Facing Your Future
It takes time to overcome the shock of a heart failure diagnosis. Understanding and accepting what this means and how it will affect your life will likely cause you to experience a range of emotions. Depending on your prognosis, your outlook on the future may also change. Heart failure can range from mild to severe, depending on the individual case, and everyone responds differently to treatment. While some experience complete reversal of symptoms in response to proper treatment, others only see their symptoms get worse.
You are allowed to grieve for yourself – your diagnosis leaves you uncertain of the quality and the possibility of your future, and grieving is both natural and healthy. Being aware of your feelings and responding appropriately is a crucial aspect of taking care of yourself. Listed below are various emotional stages you may expect after being diagnosed with heart failure.
Your Initial Reaction
This may be disbelief, denial, shock, or numbness. You may not acknowledge your condition for the first few months after your diagnosis. This is not an easy pill to swallow.
Adjusting to Your Condition
The next 3-12 months may involve preoccupation, fear, anxiety, anger, or hopelessness. Integrating new routines into your life and experiencing a new sense of responsibility may be a struggle. However, your constant questions of “why me?” and “what if?” will slowly transform into an acceptance of your condition.
New Habits Become Routine
Next, you will begin to accept new habits as routine and you’ll have a deeper understanding of your heart failure. At this point, you’ll likely feel more at peace. These new adjustments to your life may bring you satisfaction, and you may find hope in the future.
Remember to be patient with yourself as you travel through these emotional stages. Adjusting to your new lifestyle is not easy, but many people have accepted their diagnosis and continued on to live lives of purpose and hope. With a healthy amount of time, support, and patience, this can be you, too.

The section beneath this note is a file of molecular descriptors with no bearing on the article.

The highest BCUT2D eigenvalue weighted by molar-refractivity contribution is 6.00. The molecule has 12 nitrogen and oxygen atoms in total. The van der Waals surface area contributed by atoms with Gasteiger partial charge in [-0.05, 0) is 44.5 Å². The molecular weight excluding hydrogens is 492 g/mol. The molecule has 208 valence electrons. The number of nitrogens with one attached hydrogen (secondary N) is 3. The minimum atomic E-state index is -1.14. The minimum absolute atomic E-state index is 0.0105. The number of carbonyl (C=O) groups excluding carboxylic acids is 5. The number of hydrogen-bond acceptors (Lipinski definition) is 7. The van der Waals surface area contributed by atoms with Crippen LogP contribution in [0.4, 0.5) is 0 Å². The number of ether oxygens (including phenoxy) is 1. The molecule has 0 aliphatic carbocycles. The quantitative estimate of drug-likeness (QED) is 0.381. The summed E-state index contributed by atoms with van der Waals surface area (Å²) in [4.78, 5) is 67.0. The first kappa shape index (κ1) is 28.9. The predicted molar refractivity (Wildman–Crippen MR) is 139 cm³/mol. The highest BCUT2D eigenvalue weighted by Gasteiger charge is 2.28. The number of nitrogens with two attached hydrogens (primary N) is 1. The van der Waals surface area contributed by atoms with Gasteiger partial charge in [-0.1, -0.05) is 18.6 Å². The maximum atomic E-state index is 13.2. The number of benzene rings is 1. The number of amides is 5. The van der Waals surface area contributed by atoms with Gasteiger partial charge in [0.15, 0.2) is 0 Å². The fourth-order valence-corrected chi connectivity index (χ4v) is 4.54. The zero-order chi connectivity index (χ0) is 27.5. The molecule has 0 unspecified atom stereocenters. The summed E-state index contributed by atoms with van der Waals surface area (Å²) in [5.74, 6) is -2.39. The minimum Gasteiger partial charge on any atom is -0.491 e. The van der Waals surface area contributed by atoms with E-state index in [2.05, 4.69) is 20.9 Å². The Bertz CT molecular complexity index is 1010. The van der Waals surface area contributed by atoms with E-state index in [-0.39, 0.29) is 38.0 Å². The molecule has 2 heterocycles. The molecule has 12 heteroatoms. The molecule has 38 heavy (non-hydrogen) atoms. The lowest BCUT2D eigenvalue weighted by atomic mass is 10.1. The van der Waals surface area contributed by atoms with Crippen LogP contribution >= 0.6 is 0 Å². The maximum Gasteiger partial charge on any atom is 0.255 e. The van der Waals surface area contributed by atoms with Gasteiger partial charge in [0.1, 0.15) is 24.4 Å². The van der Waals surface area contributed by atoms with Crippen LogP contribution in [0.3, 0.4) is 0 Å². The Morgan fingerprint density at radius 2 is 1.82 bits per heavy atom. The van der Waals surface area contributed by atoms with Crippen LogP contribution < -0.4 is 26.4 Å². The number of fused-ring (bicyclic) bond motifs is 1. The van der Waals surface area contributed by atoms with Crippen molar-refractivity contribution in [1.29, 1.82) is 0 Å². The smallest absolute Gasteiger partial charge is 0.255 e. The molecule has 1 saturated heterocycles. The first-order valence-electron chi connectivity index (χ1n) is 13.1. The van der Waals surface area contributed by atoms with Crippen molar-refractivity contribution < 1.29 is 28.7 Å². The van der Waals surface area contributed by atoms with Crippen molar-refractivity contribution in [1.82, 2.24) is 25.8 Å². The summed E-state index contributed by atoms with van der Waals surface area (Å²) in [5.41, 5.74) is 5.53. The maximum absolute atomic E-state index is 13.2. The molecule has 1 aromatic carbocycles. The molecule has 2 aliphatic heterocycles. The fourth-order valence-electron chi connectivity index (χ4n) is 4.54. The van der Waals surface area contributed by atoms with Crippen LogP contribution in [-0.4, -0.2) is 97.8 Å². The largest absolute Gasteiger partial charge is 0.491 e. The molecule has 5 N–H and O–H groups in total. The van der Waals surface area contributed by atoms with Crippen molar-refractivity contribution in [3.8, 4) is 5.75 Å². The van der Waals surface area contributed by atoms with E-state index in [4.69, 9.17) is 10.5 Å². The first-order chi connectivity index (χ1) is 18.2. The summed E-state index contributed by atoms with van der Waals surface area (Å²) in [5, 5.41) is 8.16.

Is There a Cure For Heart Failure?
Heart failure is chronic; in most cases, it cannot be cured. Do no lose hope, however, as it can be managed. This means managing your own life by taking medications and making positive lifestyle changes.
Reach Out For Support!
As self-management is so important to your well-being, understand and accept how you respond emotionally to your diagnosis to ensure they don’t interfere with your care plan. If you find yourself needing encouragement, advice, or a friend, don’t be afraid to reach out to others for support.
Your Care Team
Many people will work together to help you live better with heart failure.
- Your primary care provider. This is who you see for health problems. This could be a family practice physician, general internist, physician assistant, or a nurse practitioner.
- Your cardiologist. A physician specialized in diagnosing and treating heart and blood vessel diseases.
- Other healthcare professionals. A variety of other professionals – like nurses, dietitians, pharmacists, social workers, and care managers – may have a hand in different aspects of your care.
- You and your family. This is the core of your team! You all need be actively participate in your care, which means becoming educated about your condition and treatment, following your treatment plan, and clearly communicating with the rest of your healthcare team.